Grand, central, these spectacular edifices were once stations, humming with humanity. Now they are colossal relics, vessels of nostalgia and irony. Yves Marchand and Romain Meffre capture them for our photo essay, from the Great Lakes to the Pyrenees. Text by Edward Carr
From INTELLIGENT LIFE magazine, July/August 2013
Central stations are built to be crowded and restless. They are springboards for people who have somewhere else to go and someone else to see. They quicken the pulse with the anticipation of movement and the promise of something new. City stations are also symbols. Trains thrust into them, people burst onto their platforms and then seep out into the surrounding streets—as if Freud himself had a hand in their design.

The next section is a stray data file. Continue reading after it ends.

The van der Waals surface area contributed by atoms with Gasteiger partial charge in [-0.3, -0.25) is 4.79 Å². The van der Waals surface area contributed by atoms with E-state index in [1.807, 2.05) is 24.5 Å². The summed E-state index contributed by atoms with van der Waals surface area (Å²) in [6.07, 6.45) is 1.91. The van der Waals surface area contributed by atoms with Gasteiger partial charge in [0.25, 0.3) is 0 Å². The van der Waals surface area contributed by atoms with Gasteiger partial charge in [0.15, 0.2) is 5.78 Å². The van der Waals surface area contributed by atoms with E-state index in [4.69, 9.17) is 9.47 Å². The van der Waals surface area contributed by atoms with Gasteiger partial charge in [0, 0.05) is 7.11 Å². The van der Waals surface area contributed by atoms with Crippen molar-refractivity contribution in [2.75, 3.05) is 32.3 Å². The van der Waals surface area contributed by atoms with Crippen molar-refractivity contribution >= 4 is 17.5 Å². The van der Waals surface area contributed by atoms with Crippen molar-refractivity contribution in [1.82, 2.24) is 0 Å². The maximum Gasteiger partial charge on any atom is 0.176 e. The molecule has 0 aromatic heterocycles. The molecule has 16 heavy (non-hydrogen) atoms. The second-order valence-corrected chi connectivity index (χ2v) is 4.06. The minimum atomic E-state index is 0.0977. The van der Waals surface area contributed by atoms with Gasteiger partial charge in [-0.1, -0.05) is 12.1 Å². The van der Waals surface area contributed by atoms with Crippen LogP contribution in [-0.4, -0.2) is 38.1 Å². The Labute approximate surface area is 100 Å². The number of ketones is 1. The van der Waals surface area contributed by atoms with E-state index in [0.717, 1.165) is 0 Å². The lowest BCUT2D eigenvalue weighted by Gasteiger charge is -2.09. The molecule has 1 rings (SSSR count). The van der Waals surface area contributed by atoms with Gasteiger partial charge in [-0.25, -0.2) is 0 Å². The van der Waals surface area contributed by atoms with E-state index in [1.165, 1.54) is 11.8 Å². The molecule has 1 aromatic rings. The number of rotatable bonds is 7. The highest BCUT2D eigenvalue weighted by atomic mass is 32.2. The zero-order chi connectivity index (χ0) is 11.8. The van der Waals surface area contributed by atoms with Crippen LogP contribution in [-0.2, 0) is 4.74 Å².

The stations on these pages sought to deny all this transience. Not since the medieval masons tried to render God in buttresses and vaults had so much stone been devoted to the assertion of permanence. Even so, the trains stopped coming and the crowds dried up. Their empty booking halls stand as monuments to all that is fleeting and half-remembered. Their waiting rooms echo to the ghosts of vanished lives.
Pictured: Buffalo, New York
The waiting hall at Buffalo Central Terminal is vast, but it’s a lot smaller than the main hall, glimpsed through the arched windows to the left. Rich wooden benches once crossed the hall; they are gone now, as is the clock on the far wall